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Keep the numbers in perspective

by Mark Chavez (Director, WordAlone Network)

June 12, 2007

photo of Pastor Mark ChavezThere is some excitement over the votes in synod assemblies this year on whether or not the Evangelical Lutheran Church in America should move forward to allowing persons in homosexual relationships to be ordained or serve as ministers. All but seven of the 65 assemblies have met and so far more than 15 have taken stands in favor of approving non-celibate homosexual leaders and not quite an equal number opposed. At least three synods had mixed results, about a dozen (most of which have opposed changes in the ELCA ordination standards in the past) did not discuss or vote on the sexuality issues and results from several are not yet available.

The votes must be kept in proper perspective. They might not reflect what a majority of ELCA members believe - the Bible is clear and consistent that there is to be no sex outside of the lifelong marriage of one man and woman.

In the responses to the second ELCA sexuality study in 2004, only 22.1 % favored the blessing of same-sex unions and the ordination of non-celibate homosexuals, while 57% were opposed. Yet only about a third of the synods in 2005 took stands consistent with the view expressed by 57% of the respondents. Only 51% of the 2005 churchwide assembly voted against the third recommendation, which would have allowed for exceptions to the ordination standards. Why the discrepancy?

I have personally heard from a number of ELCA churches that are so discouraged with the persistent agenda in the ELCA that runs counter to God's Word that they don't bother to send people to the assemblies. I suspect this is one reason why synod assembly results didn't track with the study results. If those churches don't attend synod assemblies then it is less likely that people who share their views will be elected to the churchwide assembly.

I wonder if there is another reason for the discrepancy. Let's assume that every ELCA church were sending as many people as they possibly could to their synod assemblies. The votes of synod assemblies (and churchwide assemblies, synod councils and the ELCA Church Council) still might not represent what a majority of ELCA members believe. All these bodies must have 60% lay members and 40% clergy members. It may be that the 40% skews the votes.

The total baptized membership of the ELCA was 4,836,518 as of Aug. 1, 2006. Pastors account for 17,646 of the baptized. That figure includes 6,119 retired pastors, 693 on leave from call, 50 on leave doing graduate study and 213 on continuing disability.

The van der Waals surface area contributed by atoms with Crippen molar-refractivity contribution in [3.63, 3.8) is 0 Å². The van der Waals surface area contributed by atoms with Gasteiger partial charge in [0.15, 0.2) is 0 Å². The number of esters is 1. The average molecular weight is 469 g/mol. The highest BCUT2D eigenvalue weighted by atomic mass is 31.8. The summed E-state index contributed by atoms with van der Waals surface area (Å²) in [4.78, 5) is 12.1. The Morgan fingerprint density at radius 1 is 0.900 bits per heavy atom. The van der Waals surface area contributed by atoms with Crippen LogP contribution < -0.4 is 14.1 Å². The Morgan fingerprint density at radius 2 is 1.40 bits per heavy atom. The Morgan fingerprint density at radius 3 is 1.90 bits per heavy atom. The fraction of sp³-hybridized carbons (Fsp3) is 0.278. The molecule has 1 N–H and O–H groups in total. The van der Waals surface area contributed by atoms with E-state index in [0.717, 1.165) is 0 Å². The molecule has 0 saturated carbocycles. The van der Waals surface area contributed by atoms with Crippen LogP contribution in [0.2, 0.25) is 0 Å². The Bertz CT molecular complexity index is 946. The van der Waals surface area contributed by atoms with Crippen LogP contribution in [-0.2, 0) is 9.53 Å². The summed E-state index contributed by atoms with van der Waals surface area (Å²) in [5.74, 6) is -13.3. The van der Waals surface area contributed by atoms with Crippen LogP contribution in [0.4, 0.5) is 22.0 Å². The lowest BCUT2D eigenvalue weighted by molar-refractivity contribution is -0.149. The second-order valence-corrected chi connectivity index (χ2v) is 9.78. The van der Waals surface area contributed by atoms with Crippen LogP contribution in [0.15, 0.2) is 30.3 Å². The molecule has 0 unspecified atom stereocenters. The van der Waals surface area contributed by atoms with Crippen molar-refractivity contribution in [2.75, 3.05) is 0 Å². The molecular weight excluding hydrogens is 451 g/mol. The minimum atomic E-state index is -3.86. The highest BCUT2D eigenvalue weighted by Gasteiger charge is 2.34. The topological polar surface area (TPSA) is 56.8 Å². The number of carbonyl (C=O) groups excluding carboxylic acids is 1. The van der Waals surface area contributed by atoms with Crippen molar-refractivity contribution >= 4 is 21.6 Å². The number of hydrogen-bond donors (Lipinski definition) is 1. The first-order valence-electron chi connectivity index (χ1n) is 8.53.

All pastors account for just 0.36% of the total baptized membership of the ELCA and yet have 40% representation at all decision-making bodies.

This fact alone might mean that assembly votes in the ELCA are skewed toward pastoral influence. Lutheran pastors as a group are out of step with the laity on political issues – twice as many pastors say they are liberal than laypersons ("While 29 percent of all Lutheran clergy are politically liberal, only 14 percent of laity describe themselves in this manner," see What if pastors are out of step on sexuality issues too? Our synod contacts report that the effort to change the ELCA's ordination standards is led by clergy at assemblies.

My purpose in calling attention to the assembly votes is not to call for a change in the 60-40 split at assemblies. My purpose is to keep the vote counts in perspective. The votes of synod assemblies on sexuality issues may not be an accurate indication of what ELCA members believe.

If you're a churchwide or synodical leader, or a pastor or anyone else who is eagerly pressing the ELCA to change its ordination standards, even if you were to get a majority of synod assemblies to agree with you (which you are nowhere close to getting) or a majority at a churchwide assembly, keep the votes in perspective. They may be misleading. Continue pressing for change and you may very likely drive the denomination to the same precipice as our full communion partners in the United Church of Christ, The Episcopal Church and the Presbyterian Church USA.

If you're an ELCA member who knows the Bible speaks clearly and consistently about sexual relationships, and you are disturbed by the assembly votes, keep them in perspective. They may be misleading about the number of ELCA members pushing for changes in ordination standards.